Originally conceived by Roger and Chris Kitchen, the Weta was three years in protoype development.

Roger was previously a mathematics teacher who has been involved in small yachts as a pastime for many years, including a management role with Yachting NZ. He's always had a passion for small sailboats and has built a number of dinghies including a 3.7, Firebird, and a P-class. Like many Kiwis, fiddling around with boats comes very naturally to him.

Son, Chris was introduced to sailing at the age of 5 as a crew in Roger’s Firebird. As soon as he was big enough to sail an Optimist he started racing and has never looked back.

He progressed through the classes – Optimist, P-class, Starling, Laser competing in many international yachting regattas including winning a Silver Medal at the 2001 ISAF Youth Worlds as well as representing NZ in a number of world regattas. Currently Chris is sailing in the 18ft skiff class.

He picked up an engineering degree BE (with First Class honours) along the way, which shows in the Weta.

There is a diverse and interesting mix of thinking and experiences behind the Weta - perhaps explaining her appeal to a wide range of sailors.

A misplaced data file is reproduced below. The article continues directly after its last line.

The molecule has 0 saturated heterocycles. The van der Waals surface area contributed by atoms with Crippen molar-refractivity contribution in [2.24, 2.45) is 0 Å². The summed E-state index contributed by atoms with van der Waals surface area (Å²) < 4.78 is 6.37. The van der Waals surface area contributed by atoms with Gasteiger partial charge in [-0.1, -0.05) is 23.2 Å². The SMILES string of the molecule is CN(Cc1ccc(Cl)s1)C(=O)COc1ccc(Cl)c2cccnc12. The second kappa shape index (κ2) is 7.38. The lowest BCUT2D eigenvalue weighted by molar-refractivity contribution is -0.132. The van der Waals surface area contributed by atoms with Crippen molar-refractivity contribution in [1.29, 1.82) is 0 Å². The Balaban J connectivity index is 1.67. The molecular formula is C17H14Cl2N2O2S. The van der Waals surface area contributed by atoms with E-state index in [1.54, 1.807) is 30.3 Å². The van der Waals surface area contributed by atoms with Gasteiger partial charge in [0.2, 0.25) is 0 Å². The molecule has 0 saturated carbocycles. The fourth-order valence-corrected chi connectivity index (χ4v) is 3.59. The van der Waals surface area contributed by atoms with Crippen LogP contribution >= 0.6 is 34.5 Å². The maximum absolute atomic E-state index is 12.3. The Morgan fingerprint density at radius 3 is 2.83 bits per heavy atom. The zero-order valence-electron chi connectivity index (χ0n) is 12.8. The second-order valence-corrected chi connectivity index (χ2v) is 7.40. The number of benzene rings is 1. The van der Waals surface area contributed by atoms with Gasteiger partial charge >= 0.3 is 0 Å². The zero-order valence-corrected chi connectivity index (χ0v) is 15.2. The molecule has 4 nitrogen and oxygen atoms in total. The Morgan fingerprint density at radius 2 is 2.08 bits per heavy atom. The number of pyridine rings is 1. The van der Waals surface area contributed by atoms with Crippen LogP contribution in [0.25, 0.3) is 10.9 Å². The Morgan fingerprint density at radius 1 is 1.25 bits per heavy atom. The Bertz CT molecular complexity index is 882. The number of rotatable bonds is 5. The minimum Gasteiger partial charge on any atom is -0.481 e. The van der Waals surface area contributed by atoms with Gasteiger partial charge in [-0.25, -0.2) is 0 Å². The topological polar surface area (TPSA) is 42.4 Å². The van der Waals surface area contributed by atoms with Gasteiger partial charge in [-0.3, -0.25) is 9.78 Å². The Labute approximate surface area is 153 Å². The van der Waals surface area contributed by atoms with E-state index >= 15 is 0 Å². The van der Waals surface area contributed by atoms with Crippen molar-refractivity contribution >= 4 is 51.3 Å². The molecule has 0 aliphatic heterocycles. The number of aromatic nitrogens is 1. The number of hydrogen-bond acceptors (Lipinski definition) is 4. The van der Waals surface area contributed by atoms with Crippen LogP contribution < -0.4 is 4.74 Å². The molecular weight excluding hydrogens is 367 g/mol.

'We came up with a multihull concept and commissioned several companies to design key components', explains Roger. 'They included TC Design, Graeme Robbins Sails, Fyfe Sails, C-Tech and our Chinese manufacturers Land & Ocean and Gaastra.'

'There are also a bunch of top Kiwi Olympic, America's Cup and world champion sailors who have given freely of their time and expertise to assist in the development of the Weta', adds Chris.

Originally designed as a safe yacht for school children to learn to sail in, the Weta is only just slipping into that use in New Zealand. Yachting New Zealand have purchased three for their 'Sailing - Have A Go' program, which each year gives hundreds of school children, their first sailing experience.

Back in the days when your humble scribe used to teach Learn to Sail, and Waterwise (a six lesson sailing experience program), we’d have killed to get our hands on the Weta.